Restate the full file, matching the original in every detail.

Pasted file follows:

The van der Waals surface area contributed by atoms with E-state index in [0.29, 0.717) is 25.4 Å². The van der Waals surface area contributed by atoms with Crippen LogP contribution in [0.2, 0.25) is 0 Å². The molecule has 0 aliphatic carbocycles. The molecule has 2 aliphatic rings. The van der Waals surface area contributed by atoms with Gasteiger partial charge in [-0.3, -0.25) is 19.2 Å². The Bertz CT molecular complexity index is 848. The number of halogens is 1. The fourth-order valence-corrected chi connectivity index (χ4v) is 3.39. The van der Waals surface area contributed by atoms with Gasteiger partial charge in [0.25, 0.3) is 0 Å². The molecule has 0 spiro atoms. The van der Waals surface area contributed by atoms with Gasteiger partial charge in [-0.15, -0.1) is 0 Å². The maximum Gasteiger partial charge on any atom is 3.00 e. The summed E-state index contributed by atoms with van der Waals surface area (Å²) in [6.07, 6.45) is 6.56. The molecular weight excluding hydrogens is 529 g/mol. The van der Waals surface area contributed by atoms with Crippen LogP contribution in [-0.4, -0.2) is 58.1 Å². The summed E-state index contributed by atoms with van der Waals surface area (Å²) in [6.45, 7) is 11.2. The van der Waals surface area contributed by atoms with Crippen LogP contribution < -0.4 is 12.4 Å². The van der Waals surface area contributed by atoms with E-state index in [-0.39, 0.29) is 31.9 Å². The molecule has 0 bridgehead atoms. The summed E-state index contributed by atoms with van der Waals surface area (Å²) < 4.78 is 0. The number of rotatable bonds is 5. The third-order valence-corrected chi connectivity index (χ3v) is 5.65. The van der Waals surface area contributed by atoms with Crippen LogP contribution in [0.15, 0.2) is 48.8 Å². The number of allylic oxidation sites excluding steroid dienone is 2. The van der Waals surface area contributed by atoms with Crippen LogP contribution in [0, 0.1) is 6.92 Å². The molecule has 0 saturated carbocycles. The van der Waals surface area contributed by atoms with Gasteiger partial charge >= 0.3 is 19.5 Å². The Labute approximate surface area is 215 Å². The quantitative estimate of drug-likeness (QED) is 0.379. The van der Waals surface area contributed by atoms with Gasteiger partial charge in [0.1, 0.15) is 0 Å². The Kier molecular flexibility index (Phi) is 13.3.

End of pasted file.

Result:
The van der Waals surface area contributed by atoms with E-state index in [0.29, 0.717) is 25.4 Å². The van der Waals surface area contributed by atoms with Crippen LogP contribution in [0.2, 0.25) is 0 Å². The molecule has 0 aliphatic carbocycles. The molecule has 2 aliphatic rings. The van der Waals surface area contributed by atoms with Gasteiger partial charge in [-0.3, -0.25) is 19.2 Å². The Bertz CT molecular complexity index is 848. The number of halogens is 1. The fourth-order valence-corrected chi connectivity index (χ4v) is 3.39. The van der Waals surface area contributed by atoms with Gasteiger partial charge in [0.25, 0.3) is 0 Å². The molecule has 0 spiro atoms. The van der Waals surface area contributed by atoms with Gasteiger partial charge in [-0.15, -0.1) is 0 Å². The maximum Gasteiger partial charge on any atom is 3.00 e. The summed E-state index contributed by atoms with van der Waals surface area (Å²) in [6.07, 6.45) is 6.56. The molecular weight excluding hydrogens is 529 g/mol. The van der Waals surface area contributed by atoms with Crippen LogP contribution in [-0.4, -0.2) is 58.1 Å². The summed E-state index contributed by atoms with van der Waals surface area (Å²) in [6.45, 7) is 11.2. The van der Waals surface area contributed by atoms with Crippen LogP contribution < -0.4 is 12.4 Å². The van der Waals surface area contributed by atoms with E-state index in [-0.39, 0.29) is 31.9 Å². The molecule has 0 bridgehead atoms. The summed E-state index contributed by atoms with van der Waals surface area (Å²) < 4.78 is 0. The number of rotatable bonds is 5. The third-order valence-corrected chi connectivity index (χ3v) is 5.65. The van der Waals surface area contributed by atoms with Crippen LogP contribution in [0.15, 0.2) is 48.8 Å². The number of allylic oxidation sites excluding steroid dienone is 2. The van der Waals surface area contributed by atoms with Crippen LogP contribution in [0, 0.1) is 6.92 Å². The molecule has 0 saturated carbocycles. The van der Waals surface area contributed by atoms with Gasteiger partial charge >= 0.3 is 19.5 Å². The Labute approximate surface area is 215 Å². The quantitative estimate of drug-likeness (QED) is 0.379. The van der Waals surface area contributed by atoms with Gasteiger partial charge in [0.1, 0.15) is 0 Å². The Kier molecular flexibility index (Phi) is 13.3.